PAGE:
STARRING Danny McBride, James Franco, Zooey Deschanel, Natalie Portman DIRECTED BY David Gordon Green SCREENPLAY Ben Best, Danny McBride MPAA RATING Rated R RUNNING TIME 102 Mins. DISTRIBUTED BY Universal Pictures DVD EXTRAS
Damn You Gods: The Making of Your Highness
Feature Commentary with Video Intro by Director Gordon Green, Executive Producer/Co-Writer/Star Danny McBride and Stars James Franco & Justin Theroux
"Your Highness" Review
There's no question that when Danny McBride decided to salvage this script from his college days, he and his buddies from the North Carolina School of the Arts likely imagined a wondrously funny an irreverent production along the lines of a Monty Python flick or Mel Brooks' Robin Hood: Men in Tights.
Unfortunately, Your Highness is much closer to Krull or any number of other bad 70's and 80's faux period comedies than it is any of the comedy classics from Brooks or Monty Python. In the film, Thadeous (McBride) is the youngest son of the King (Charles Dance) whose elder brother (James Franco) is handsome, heroic and, well, everything that Thadeous is not. When his brother, Fabious, returns from yet another successful quest with a beautiful fiance' (Zooey Deschanel) only to see the beautiful virgin swooped away by the evil wizard Leezar (Justin Theroux) at the wedding that the oft-jealous Thadeous has chosen to skip, Thadeous and Fabious ride off together on a quest to save the kingdom, save love, save a mechanical bird ... yadda! yadda! yadda!
Along the way, the two brothers will endure a garden variety of homo-erotic heroic challenges that might've been funny and taboo in the 80's. Soon, the boys are joined by a master archer (Natalie Portman) on a mission of her own, which is either to shower off her finely shaped buns or, well, actually that seems to be her only mission.
While I'm certainly not one to scoff at friends choosing to work together, it's difficult to imagine that not a single soul among these "friends" had the gumption to stand up at some point and say "Um, guys. Maybe we should pick a better project."
Seriously, this thing is awful.
Director David Gordon Green has shown remarkable potential in the past, but with Your Highness he may very well have bottomed out with a film that serves up a painfully unfunny script, stilted and awkwardly unfunny acting, simply horrible choreography, just plain bad camera work and an original score that is actually painful on the ears.
Heck, even Krull had a decent original score.
Usually, I can manage to pick out a decent performance in a film or to shine a spotlight on some really awesome tech work. While Your Highness has enough modest chuckles to warrant actually passing, it's easily one of the worst films of easily 2011 and it would almost be surprising if the film doesn't earn a slew of Razzie Award nominations.
Danny McBride is at least convincing enough that it's easy to believe he sat at his computer typing this sucker up thinking to himself "Man, this shit is funny."
Danny, it's not.
It's not funny to try, unsuccessfully, to blend stoner humor with the medieval period. It's not funny to use the F-bomb 40-50 times for absolutely no reason in a medieval comedy. It's not funny to do cheap molestation humor. It's not funny...in fact, it's painful to have to watch a film try so hard to be so funny with so little payoff.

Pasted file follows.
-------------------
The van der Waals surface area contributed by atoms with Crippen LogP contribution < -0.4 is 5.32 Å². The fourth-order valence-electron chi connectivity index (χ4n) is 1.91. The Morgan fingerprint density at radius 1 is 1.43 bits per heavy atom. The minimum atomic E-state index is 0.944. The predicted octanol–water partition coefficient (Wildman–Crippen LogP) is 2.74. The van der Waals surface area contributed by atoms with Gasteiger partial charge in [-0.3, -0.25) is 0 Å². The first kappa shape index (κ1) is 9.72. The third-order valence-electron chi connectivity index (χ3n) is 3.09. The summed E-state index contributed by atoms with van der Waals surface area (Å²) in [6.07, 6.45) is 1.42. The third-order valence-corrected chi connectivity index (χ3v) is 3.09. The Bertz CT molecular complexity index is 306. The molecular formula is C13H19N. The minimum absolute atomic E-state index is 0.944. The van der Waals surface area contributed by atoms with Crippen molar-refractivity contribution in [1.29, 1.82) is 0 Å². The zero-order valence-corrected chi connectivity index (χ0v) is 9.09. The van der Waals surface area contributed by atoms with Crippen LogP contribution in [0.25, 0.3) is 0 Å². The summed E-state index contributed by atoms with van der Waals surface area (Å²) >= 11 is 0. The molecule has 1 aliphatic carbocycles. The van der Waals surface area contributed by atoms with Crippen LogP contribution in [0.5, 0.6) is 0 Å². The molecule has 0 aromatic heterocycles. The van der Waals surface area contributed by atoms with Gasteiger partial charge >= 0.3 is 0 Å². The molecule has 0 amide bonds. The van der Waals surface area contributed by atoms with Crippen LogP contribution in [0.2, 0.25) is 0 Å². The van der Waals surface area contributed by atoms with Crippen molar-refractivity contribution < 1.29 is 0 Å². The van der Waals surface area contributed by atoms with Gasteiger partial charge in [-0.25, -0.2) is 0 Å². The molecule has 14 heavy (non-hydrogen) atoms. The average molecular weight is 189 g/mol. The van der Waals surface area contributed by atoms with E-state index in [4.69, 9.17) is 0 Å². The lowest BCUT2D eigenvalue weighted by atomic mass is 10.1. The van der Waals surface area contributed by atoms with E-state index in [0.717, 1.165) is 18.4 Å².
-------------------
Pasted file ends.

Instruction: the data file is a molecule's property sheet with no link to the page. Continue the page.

There's no doubt that Franco can pull off stoner humor. Heck, he did it in Green's Pineapple Express. Here, however, Franco looks as uncomfortable as he did in the godawful Tristan and Isolde or, for that matter, the recent Academy Awards. Franco's an immensely talented guy, but how can a film manage to so completely squander having an Oscar nominee and an Oscar winner in the cast and still be this freakishly bad.
I'm fairly certain Natalie Portman has to be wondering "Can they make me give back my Oscar?"
No, Natalie. You're safe...unless, of course, you keep doing this kind of drivel and find yourself in the land of Cuba Gooding, Jr.
Toby Jones has a few solid moments as a frightfully unique, or is that eunuch, knight. Zooey Deschanel, who could probably sell shoes to this footless film critic, does the best she can with a character that is woefully under-developed and not really allowed to have any fun.
Even the tech aspects of Your Highness are sadly inadequate, with fight scenes and chase scenes so badly choreographed that it's difficult at times to determine what's going on. Steve Jablonsky's original music borders on irritating, while Tim Orr's camera work manages to detract from the few attempts at physical comedy present.
This is a weird week in the cinema, with two of the weekend's biggest films both featuring trailers that don't begin to tell you the full story. With Arthur, the final result is far more entertaining than one might expect from a trailer that over-emphasizes Russell Brand being Russell Brand and doesn't begin to capture the film's surprising heart and genuine humor. In the case of Your Highness, however, the sub-par trailer can't begin to tell you just how much this film will disappoint you. While it's entirely likely that there will be worse films this year than Your Highness, few will actually waste this much talent.
Okay, guys. I hope you had a great time making this film together. Can you get back to making decent flicks now?